Share with OthersEconomics is a social science that studies the making of choices under constraints. Every day, economic decisions are made by project, program, or portfolio managers. We strive to maximize value delivery within the constraints of time and cost, quality, risk, resource availability, and risk.
Economics can help project managers make better decisions. It gives project managers a framework to evaluate different options and make objective decisions. Economics doesn’t have to be complicated. It is possible to make better decisions by understanding the tools available and how to use them. This article will provide an overview of the most common frameworks.
Data Creation
Finding “good” data can often be the biggest challenge. We are trying to predict future events’ impact. It is easy to calculate and analyze the output once we have the data.
John Maynard Keynes, a British economist, said that it was better to be “approximally right” than “exactly wrong”. Our analyses don’t have to be exact. They should provide more information and insight that we currently have.
How to Measure Anything outlines frameworks and tools that can be used to estimate things that may seem difficult at first. It can be difficult to estimate the dollar costs and benefits of a decision or project. However, we can use proxy measures to compare the relative sizes and impact of different items.
To create high-level estimates, T-shirt and bucket sizing are often used. We divide items into relative sizes, such as small, medium, large, extra-large. To drive our analysis, we can use numeric values (e.g. 1, 3, 5, 8, 13, 13) to convert the sizes into quantitative data.
Cost-Benefit Analysis
A common tool is the cost-benefit ratio, also known as benefit-cost ratio. It is the ratio between the expected benefits and the cost. This is a quick and easy measure to calculate. It should not be used for short-term decisions as it does not include the time value money.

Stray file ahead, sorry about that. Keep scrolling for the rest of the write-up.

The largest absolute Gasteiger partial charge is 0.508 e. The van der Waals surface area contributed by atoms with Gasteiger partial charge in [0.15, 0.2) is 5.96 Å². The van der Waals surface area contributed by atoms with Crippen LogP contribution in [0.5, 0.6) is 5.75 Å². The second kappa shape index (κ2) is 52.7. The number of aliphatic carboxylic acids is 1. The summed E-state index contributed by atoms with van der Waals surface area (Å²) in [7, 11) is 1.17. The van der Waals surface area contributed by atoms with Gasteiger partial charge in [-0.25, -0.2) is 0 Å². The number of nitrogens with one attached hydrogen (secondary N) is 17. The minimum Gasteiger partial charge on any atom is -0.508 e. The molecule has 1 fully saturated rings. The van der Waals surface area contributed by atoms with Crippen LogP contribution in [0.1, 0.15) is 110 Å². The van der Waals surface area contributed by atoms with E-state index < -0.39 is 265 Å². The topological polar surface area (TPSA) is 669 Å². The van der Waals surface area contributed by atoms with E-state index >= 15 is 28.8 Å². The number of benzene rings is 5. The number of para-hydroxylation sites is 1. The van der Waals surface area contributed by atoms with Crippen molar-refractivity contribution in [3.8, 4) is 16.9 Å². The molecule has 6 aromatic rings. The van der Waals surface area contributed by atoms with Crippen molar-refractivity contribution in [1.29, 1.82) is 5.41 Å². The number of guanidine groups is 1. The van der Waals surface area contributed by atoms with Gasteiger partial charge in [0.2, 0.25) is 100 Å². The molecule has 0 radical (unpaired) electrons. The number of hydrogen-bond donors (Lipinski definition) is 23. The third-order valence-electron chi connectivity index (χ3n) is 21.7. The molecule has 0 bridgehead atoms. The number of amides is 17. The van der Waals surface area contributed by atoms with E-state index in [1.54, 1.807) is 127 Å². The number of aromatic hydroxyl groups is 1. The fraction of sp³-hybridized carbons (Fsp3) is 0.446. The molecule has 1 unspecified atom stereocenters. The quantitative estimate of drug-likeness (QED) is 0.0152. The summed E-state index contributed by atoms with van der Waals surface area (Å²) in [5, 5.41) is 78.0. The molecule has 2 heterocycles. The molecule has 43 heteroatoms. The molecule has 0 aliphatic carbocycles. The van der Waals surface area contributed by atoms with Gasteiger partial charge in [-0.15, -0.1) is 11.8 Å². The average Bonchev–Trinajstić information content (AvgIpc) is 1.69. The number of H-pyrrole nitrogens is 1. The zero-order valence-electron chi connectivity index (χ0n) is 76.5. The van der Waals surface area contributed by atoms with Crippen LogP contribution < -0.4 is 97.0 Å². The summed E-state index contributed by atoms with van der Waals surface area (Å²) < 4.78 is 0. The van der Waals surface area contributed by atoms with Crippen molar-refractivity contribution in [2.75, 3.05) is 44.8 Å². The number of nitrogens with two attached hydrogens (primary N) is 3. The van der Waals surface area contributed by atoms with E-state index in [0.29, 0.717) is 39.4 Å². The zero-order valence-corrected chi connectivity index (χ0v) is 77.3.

This analysis can be used for determining whether a project has a net negative (most likely not pursue) or positive (proceed) impact. It can also be used for comparing different projects. The highest ratio projects will likely provide the greatest value.
Calculating the ratio is simple when the dollar values of the benefits and costs are available. It is often easier to estimate costs than benefits. Benefits can often be projected of future performance or intangibles like risk reduction. When quantitative data is unavailable, relative-size estimates can be used.
Present Value and Net Present Valu
To evaluate projects that have a multi-year stream with expected benefits and costs, present value (PV), and net present value(NPV) are used.
The sum of future benefits (revenue) discounted together is called the present value. The discounted costs are subtracted from the net present value. These measures adjust for time value of money. Both measures are a better choice.
Discounting recognizes that it is better to have one dollar today than one year from now. A dollar is worth $0.91 in a year, and $0.39 in 10 years with a 10% discount rate. It is better to make money sooner than to pay expenses later.
Imagine that you are looking at two apartment buildings. Both buildings have a 30-year expected life span. The total cost includes the purchase price, ongoing operating maintenance costs, and development costs. Rents are the revenue stream.
Assume that both properties have the same lifetime revenue and costs. This means they have identical cost/benefit ratios. The timing of these revenues or expenses can have a significant impact on net present value.
Let’s say that the first building is an existing structure, with a lower price but higher maintenance cost. The second building is brand new, but has higher construction costs and lower operating costs. The older building could be a good bet.